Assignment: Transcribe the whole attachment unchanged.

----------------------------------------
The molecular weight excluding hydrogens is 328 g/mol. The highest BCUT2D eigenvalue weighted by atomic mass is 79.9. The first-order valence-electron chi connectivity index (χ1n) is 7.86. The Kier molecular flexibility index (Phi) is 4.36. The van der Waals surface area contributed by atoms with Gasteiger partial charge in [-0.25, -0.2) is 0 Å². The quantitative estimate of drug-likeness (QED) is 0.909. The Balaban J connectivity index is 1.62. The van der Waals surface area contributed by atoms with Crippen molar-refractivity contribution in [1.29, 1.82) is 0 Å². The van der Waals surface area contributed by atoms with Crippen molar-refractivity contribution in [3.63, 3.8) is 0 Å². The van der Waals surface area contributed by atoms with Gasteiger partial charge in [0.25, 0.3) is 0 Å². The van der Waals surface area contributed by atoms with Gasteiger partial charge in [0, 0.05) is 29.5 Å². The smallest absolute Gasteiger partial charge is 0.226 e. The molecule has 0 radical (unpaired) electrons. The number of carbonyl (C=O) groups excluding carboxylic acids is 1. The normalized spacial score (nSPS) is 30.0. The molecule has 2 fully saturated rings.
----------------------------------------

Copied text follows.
The molecular weight excluding hydrogens is 328 g/mol. The highest BCUT2D eigenvalue weighted by atomic mass is 79.9. The first-order valence-electron chi connectivity index (χ1n) is 7.86. The Kier molecular flexibility index (Phi) is 4.36. The van der Waals surface area contributed by atoms with Gasteiger partial charge in [-0.25, -0.2) is 0 Å². The quantitative estimate of drug-likeness (QED) is 0.909. The Balaban J connectivity index is 1.62. The van der Waals surface area contributed by atoms with Crippen molar-refractivity contribution in [1.29, 1.82) is 0 Å². The van der Waals surface area contributed by atoms with Crippen molar-refractivity contribution in [3.63, 3.8) is 0 Å². The van der Waals surface area contributed by atoms with Gasteiger partial charge in [0.25, 0.3) is 0 Å². The van der Waals surface area contributed by atoms with Gasteiger partial charge in [0, 0.05) is 29.5 Å². The smallest absolute Gasteiger partial charge is 0.226 e. The molecule has 0 radical (unpaired) electrons. The number of carbonyl (C=O) groups excluding carboxylic acids is 1. The normalized spacial score (nSPS) is 30.0. The molecule has 2 fully saturated rings.